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The indigenous politicos of Westminster have already worked themselves into a frenzy, but millions of people are only just beginning to notice the election. I tagged along with a candidate in a leafy ward of Birmingham over the weekend and actual leaves – specifically the council’s failure to sweep them up – were a much bigger issue on the doorstep than leaving the EU. When notified that an election was coming, no one was happy about the news. We did, after all, have one quite recently.

Anyone who has tried canvassing on a chilly November afternoon knows that political campaigns are an intrusion of public argument into private lives. That is why Johnson prefaces every speech with the claim that he does not want an election. He says it has been forced on him by an obstructive parliament. The Conservatives are traumatised by the loss of their majority in 2017. The postmortem on that campaign found many causes of death, and reaction against the perceived opportunism of holding the ballot at all was among them.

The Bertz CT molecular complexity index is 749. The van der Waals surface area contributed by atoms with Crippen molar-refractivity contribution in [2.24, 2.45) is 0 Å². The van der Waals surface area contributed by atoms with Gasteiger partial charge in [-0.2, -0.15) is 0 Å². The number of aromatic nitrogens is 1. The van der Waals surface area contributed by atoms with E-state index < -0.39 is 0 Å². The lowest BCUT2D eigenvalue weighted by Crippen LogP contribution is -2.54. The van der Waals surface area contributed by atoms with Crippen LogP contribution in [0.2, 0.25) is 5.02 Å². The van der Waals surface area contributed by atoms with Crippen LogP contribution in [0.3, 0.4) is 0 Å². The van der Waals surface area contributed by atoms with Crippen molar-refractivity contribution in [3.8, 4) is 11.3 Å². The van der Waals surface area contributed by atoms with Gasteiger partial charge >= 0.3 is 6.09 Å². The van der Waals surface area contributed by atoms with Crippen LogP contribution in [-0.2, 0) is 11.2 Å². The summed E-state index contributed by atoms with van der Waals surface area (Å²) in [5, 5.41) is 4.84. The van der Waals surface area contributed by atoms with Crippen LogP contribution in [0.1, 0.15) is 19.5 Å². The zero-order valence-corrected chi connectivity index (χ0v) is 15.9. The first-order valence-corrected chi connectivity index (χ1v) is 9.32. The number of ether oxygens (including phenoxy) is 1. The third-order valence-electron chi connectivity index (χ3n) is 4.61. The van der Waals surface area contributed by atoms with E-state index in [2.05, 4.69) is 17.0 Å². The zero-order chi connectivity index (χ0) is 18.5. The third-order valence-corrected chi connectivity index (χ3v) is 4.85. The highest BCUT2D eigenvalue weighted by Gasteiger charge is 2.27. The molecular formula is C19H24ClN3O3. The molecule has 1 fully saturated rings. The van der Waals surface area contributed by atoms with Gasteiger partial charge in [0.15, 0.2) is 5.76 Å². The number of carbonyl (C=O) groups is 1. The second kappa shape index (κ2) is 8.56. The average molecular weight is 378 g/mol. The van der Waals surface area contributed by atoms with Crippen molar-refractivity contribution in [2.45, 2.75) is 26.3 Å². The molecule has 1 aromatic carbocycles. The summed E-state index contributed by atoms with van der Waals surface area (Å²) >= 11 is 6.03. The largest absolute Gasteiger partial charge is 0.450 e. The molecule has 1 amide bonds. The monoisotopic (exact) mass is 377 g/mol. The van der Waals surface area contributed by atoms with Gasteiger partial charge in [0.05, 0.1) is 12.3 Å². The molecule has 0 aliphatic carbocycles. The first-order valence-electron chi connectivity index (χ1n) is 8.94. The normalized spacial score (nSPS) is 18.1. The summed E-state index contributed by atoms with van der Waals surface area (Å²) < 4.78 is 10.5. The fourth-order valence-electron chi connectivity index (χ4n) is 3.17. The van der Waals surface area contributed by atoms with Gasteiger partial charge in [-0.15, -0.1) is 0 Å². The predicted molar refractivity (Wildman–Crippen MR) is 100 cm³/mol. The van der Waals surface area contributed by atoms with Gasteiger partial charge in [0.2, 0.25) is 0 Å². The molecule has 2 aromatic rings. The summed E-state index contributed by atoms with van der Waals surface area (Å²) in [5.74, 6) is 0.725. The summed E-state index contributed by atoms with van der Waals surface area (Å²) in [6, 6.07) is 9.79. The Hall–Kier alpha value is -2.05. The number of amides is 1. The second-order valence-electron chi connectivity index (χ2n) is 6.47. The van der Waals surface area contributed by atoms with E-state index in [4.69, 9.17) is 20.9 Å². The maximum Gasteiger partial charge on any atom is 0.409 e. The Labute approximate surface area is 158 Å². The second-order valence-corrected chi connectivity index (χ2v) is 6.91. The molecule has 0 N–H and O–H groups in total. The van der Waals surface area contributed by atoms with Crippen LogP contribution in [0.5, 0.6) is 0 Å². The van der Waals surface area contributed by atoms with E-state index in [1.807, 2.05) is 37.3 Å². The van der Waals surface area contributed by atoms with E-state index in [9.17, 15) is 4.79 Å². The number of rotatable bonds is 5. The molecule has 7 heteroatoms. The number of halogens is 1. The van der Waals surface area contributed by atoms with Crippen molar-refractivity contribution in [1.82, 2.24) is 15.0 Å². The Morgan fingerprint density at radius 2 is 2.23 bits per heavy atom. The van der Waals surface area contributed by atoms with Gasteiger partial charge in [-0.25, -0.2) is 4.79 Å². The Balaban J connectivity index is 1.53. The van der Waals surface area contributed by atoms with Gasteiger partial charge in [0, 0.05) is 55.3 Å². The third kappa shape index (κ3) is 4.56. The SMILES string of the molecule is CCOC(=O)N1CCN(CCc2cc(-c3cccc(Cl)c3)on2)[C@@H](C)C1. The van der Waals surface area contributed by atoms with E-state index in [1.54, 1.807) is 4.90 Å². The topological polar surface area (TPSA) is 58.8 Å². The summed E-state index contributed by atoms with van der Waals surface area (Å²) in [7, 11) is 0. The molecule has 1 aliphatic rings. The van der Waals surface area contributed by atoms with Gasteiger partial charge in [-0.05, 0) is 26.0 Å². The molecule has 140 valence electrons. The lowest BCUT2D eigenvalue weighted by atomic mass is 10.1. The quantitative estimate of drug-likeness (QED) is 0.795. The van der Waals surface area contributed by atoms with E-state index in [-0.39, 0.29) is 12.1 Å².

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Theresa May had previously ruled out a ballot because she wanted to get on with governing. That matched her image as a grownup prime minister, and having no election suited most people just fine. It was only a year after the referendum, which had felt like pulling teeth. The unravelling of May’s brand began the moment she got greedy and tried to cash in her polling lead. It smelled wrong.